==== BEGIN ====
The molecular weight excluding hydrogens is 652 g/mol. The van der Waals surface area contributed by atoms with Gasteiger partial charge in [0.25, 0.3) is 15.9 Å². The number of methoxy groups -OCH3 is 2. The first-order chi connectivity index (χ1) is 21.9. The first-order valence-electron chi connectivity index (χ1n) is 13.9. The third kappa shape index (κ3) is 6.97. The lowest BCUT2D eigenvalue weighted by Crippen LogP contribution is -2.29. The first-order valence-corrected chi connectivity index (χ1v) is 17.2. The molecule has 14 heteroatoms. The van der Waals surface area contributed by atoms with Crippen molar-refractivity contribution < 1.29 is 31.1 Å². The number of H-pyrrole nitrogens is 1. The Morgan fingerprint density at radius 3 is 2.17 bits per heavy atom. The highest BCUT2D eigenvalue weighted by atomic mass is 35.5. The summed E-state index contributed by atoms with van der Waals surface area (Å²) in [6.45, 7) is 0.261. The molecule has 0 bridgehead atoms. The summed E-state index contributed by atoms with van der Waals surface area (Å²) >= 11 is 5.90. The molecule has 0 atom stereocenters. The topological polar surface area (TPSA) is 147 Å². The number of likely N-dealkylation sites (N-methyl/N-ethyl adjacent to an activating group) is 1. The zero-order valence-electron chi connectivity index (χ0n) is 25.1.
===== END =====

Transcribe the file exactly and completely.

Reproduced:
The molecular weight excluding hydrogens is 652 g/mol. The van der Waals surface area contributed by atoms with Gasteiger partial charge in [0.25, 0.3) is 15.9 Å². The number of methoxy groups -OCH3 is 2. The first-order chi connectivity index (χ1) is 21.9. The first-order valence-electron chi connectivity index (χ1n) is 13.9. The third kappa shape index (κ3) is 6.97. The lowest BCUT2D eigenvalue weighted by Crippen LogP contribution is -2.29. The first-order valence-corrected chi connectivity index (χ1v) is 17.2. The molecule has 14 heteroatoms. The van der Waals surface area contributed by atoms with Crippen molar-refractivity contribution < 1.29 is 31.1 Å². The number of H-pyrrole nitrogens is 1. The Morgan fingerprint density at radius 3 is 2.17 bits per heavy atom. The highest BCUT2D eigenvalue weighted by atomic mass is 35.5. The summed E-state index contributed by atoms with van der Waals surface area (Å²) in [6.45, 7) is 0.261. The molecule has 0 bridgehead atoms. The summed E-state index contributed by atoms with van der Waals surface area (Å²) >= 11 is 5.90. The molecule has 0 atom stereocenters. The topological polar surface area (TPSA) is 147 Å². The number of likely N-dealkylation sites (N-methyl/N-ethyl adjacent to an activating group) is 1. The zero-order valence-electron chi connectivity index (χ0n) is 25.1.